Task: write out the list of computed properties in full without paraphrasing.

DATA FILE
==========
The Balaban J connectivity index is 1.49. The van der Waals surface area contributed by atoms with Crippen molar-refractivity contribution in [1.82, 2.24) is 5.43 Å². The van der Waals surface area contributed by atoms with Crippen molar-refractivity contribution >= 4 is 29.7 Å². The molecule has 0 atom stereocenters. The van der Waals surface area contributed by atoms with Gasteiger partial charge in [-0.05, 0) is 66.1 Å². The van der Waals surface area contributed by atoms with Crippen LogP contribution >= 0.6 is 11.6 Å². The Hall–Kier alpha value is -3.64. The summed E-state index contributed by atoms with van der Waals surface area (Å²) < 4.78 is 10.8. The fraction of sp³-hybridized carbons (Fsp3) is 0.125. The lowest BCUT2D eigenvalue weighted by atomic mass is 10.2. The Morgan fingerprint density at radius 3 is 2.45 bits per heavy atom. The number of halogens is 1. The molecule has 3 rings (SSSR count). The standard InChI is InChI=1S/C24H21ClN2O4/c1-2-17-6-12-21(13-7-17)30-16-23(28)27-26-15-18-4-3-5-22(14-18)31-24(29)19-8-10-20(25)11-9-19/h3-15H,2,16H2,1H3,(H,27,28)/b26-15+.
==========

The Balaban J connectivity index is 1.49. The van der Waals surface area contributed by atoms with Crippen molar-refractivity contribution in [1.82, 2.24) is 5.43 Å². The van der Waals surface area contributed by atoms with Crippen molar-refractivity contribution >= 4 is 29.7 Å². The molecule has 0 atom stereocenters. The van der Waals surface area contributed by atoms with Gasteiger partial charge in [-0.05, 0) is 66.1 Å². The van der Waals surface area contributed by atoms with Crippen LogP contribution >= 0.6 is 11.6 Å². The Hall–Kier alpha value is -3.64. The summed E-state index contributed by atoms with van der Waals surface area (Å²) < 4.78 is 10.8. The fraction of sp³-hybridized carbons (Fsp3) is 0.125. The lowest BCUT2D eigenvalue weighted by atomic mass is 10.2. The Morgan fingerprint density at radius 3 is 2.45 bits per heavy atom. The number of halogens is 1. The molecule has 3 rings (SSSR count). The standard InChI is InChI=1S/C24H21ClN2O4/c1-2-17-6-12-21(13-7-17)30-16-23(28)27-26-15-18-4-3-5-22(14-18)31-24(29)19-8-10-20(25)11-9-19/h3-15H,2,16H2,1H3,(H,27,28)/b26-15+.